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Update: Problems with Indiana’s Fight Against HIV Outbreak

Author: Justin Mckibben

Earlier this year in March we reported on how Indiana is facing a public health crisis as HIV infection cases skyrocketed as a result of the drug epidemic in the area. Initially when the reports came in the number of confirmed HIV cases in Scott County, Indiana was 26, which is already big enough just 3 months into the year. Now at 5 months that number stands at a staggering 150 for a population of 4,200 in the twin towns of Austin and Scottsburg.

One institution providing mental health care to Scott County reported that so far this year they have admitted 22 patients to a medically monitored detox, which is mind-blowing considering only 16 were admitted last year TOTAL.

While some are sure that the lift on the needle exchange ban would help the issue, it seems that the progressive idea to save lives is being suffocated by local law enforcement.

Lifting the Ban

Indiana Governor Mike Pence declared a state of emergency at the end of March after the CDC persuaded Pence to lift the syringe and needle ban, extending it on April 20 for another 30 days to combat the growing HIV outbreak.

It had been illegal to possess the paraphernalia needed to use drugs in the state, and now the exchange program that was put in place to meet the rising number of HIV cases has been beset by interference from local law enforcement.

Heavy Hand Hurting the Cause

Addicts and community activists have reported to having needles and syringes confiscated by police. It seems law enforcement officials in Indiana remain committed to enforcing the anti-paraphernalia laws in spite of the legislation.

This is extremely detrimental to the cause. Without access to clean needles, addicts are sharing needles up to a staggering 300 times according to Brittany Combs who is a public health nurse for Scott County. The process of getting clean needles to the community is further disrupted by red tape and a fear of the police.

Typically a needle distribution program in urban areas allows addicts to hand out clean needles to their peers. But to get new needles in Scott County, drug users are expected to register at the exchange. Sherriff Dan McClain is more commited to scare tactics than anything it seems, stating:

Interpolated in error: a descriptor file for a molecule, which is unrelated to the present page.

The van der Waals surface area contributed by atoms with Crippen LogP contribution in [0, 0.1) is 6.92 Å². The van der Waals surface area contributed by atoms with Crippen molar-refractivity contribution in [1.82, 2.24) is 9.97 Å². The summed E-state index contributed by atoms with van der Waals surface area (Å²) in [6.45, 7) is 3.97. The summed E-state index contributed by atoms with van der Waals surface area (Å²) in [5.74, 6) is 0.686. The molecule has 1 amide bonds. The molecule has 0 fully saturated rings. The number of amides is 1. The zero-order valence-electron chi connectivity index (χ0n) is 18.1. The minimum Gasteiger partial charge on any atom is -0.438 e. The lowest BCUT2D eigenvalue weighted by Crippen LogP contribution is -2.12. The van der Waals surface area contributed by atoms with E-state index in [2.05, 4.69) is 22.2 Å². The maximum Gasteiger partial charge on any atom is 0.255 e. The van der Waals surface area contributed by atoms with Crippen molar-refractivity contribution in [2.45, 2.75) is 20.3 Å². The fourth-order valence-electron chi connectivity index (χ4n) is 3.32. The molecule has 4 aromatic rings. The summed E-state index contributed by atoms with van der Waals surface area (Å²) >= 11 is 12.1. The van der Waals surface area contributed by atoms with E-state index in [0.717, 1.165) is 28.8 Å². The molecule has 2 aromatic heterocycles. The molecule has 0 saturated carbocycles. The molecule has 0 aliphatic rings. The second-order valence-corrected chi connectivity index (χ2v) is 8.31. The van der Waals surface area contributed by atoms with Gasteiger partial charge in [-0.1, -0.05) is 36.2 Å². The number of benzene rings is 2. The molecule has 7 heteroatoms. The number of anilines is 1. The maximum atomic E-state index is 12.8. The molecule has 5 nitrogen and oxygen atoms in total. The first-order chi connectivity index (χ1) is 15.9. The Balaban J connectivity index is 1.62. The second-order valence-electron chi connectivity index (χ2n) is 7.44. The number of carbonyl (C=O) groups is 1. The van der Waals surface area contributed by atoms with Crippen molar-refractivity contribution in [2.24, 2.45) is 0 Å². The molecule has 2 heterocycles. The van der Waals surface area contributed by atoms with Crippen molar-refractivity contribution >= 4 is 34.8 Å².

“If they’ve got one needle and they’re not in the program, they’re going to jail,”

McClain has confidence that arresting those who do not carry a registration card will scare addicts into joining up, but is that just further pushing people away from a program that’s supposed to be helping them. Forcing them to basically register themselves as a documented drug addict under fear of arrest seems a little heavy-handed.

Sheriff McClain was interviewed a while back when Opana was taking over, and then he was just reinforcing stigma with statements like,

“Most of them sleep until noon, get up, and try to find a way to get another pill.”

He insisted that addicts are unable to break the chain of poverty because of their habits. Maybe having a guy who sees addiction as a disease that only affects those he considers poor and lazy isn’t such a good idea.

Knowledge is Power

Education about HIV and AIDS is probably the biggest problem. Education about needle hygiene was never on a list of priorities for the old fashioned, tough-on-crime Republican governor of Indiana. Now in a rural area devastated by unemployment and drug dependency characterized by prescription pain medication use, it seems this is a huge Achilles heel.

Opana, which when crushed and diluted, is a painkiller that is known for a potent high when injected. It had taken over as the number one oxymorphone when OxyContin was reformulated to stop abuse, and it fueled a lot of the new HIV outbreak in the area.

Steps to inform the population about the risk of HIV infection have come from the media through local health officials, featuring a campaign to educate not only IV drug users but reach out to other high-risk groups.

  • You Are Not Alone

State Health Commissioner Jerome Adams says truck drivers passing through Scott County, who frequent prostitutes, are in particular danger of HIV, so included in the efforts has been the “You Are Not Alone” campaign that is running on TV and radio, online, and on social media.

  • Stand Up

Austin High School homecoming queen Holli Reynolds has launched her own awareness campaign. The 18 year old wrote of the epidemic in her editorial for the school paper:

“Scott County is making national and world headlines for all of the wrong reasons. Austin has been dealing with poverty and a drug problem for over 50 years, but recently the problem has escalated and taken an ugly turn with the massive HIV outbreak in the community.”

“Stand Up” is a club Reynolds started with other students to talk to kids in grades 2-8 raising awareness about HIV and AIDS while dismissing the myths.

  • Jerome Adams Article

Jerome Adams also addressed many of those misconceptions in an editorial in early May, pointing out the re-surfacing prejudices of decades ago. He reasserted the difference between HIV and AIDS, and even deals with issues of transmission.

With so much going on to combat the increasing number of HIV cases, there is some hope that while the community becomes more informed that the needle exchange programs will be permitted to make more of a difference.

The focus now should shift to treating those living with the virus, and doing more to treat those in active addiction who can still prevent further spread of infection. Drug use puts people at risk for all kinds of health issues that can mean a life of suffering or even death, but there is help for those who are in the throes of addiction. It is never too late. If you or someone you love is struggling with substance abuse or addiction, please call toll-free 1-800-951-6135  

 

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